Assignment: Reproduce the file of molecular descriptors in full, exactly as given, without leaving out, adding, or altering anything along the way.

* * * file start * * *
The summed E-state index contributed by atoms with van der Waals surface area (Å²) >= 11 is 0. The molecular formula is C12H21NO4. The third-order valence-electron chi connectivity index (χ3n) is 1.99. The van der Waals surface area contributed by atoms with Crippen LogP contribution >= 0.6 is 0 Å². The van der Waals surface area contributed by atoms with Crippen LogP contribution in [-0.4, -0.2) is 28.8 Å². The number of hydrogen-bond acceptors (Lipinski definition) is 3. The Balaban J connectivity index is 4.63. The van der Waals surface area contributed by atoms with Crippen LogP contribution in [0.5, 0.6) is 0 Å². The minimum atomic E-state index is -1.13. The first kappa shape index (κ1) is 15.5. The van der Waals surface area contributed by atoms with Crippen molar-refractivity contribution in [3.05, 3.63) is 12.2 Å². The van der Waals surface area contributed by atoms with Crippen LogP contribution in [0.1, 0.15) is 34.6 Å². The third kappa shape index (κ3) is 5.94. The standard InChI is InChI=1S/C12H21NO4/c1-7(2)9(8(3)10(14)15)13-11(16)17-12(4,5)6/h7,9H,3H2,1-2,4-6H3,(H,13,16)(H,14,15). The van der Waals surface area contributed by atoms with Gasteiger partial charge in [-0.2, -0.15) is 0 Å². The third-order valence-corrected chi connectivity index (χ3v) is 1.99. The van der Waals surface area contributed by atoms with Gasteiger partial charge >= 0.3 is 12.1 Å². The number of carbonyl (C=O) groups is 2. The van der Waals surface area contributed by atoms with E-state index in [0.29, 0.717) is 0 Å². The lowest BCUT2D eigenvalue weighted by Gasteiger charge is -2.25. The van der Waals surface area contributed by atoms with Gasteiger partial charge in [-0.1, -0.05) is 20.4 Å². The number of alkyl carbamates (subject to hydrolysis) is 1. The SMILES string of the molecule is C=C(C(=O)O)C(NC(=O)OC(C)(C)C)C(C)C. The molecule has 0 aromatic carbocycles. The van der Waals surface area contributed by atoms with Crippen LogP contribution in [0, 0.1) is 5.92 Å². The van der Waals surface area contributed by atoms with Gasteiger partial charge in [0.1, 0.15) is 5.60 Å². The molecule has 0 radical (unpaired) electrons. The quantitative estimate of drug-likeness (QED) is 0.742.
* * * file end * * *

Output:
The summed E-state index contributed by atoms with van der Waals surface area (Å²) >= 11 is 0. The molecular formula is C12H21NO4. The third-order valence-electron chi connectivity index (χ3n) is 1.99. The van der Waals surface area contributed by atoms with Crippen LogP contribution >= 0.6 is 0 Å². The van der Waals surface area contributed by atoms with Crippen LogP contribution in [-0.4, -0.2) is 28.8 Å². The number of hydrogen-bond acceptors (Lipinski definition) is 3. The Balaban J connectivity index is 4.63. The van der Waals surface area contributed by atoms with Crippen LogP contribution in [0.5, 0.6) is 0 Å². The minimum atomic E-state index is -1.13. The first kappa shape index (κ1) is 15.5. The van der Waals surface area contributed by atoms with Crippen molar-refractivity contribution in [3.05, 3.63) is 12.2 Å². The van der Waals surface area contributed by atoms with Crippen LogP contribution in [0.1, 0.15) is 34.6 Å². The third kappa shape index (κ3) is 5.94. The standard InChI is InChI=1S/C12H21NO4/c1-7(2)9(8(3)10(14)15)13-11(16)17-12(4,5)6/h7,9H,3H2,1-2,4-6H3,(H,13,16)(H,14,15). The van der Waals surface area contributed by atoms with Gasteiger partial charge in [-0.2, -0.15) is 0 Å². The third-order valence-corrected chi connectivity index (χ3v) is 1.99. The van der Waals surface area contributed by atoms with Gasteiger partial charge >= 0.3 is 12.1 Å². The number of carbonyl (C=O) groups is 2. The van der Waals surface area contributed by atoms with E-state index in [0.29, 0.717) is 0 Å². The lowest BCUT2D eigenvalue weighted by Gasteiger charge is -2.25. The van der Waals surface area contributed by atoms with Gasteiger partial charge in [-0.1, -0.05) is 20.4 Å². The number of alkyl carbamates (subject to hydrolysis) is 1. The SMILES string of the molecule is C=C(C(=O)O)C(NC(=O)OC(C)(C)C)C(C)C. The molecule has 0 aromatic carbocycles. The van der Waals surface area contributed by atoms with Crippen LogP contribution in [0, 0.1) is 5.92 Å². The van der Waals surface area contributed by atoms with Gasteiger partial charge in [0.1, 0.15) is 5.60 Å². The molecule has 0 radical (unpaired) electrons. The quantitative estimate of drug-likeness (QED) is 0.742.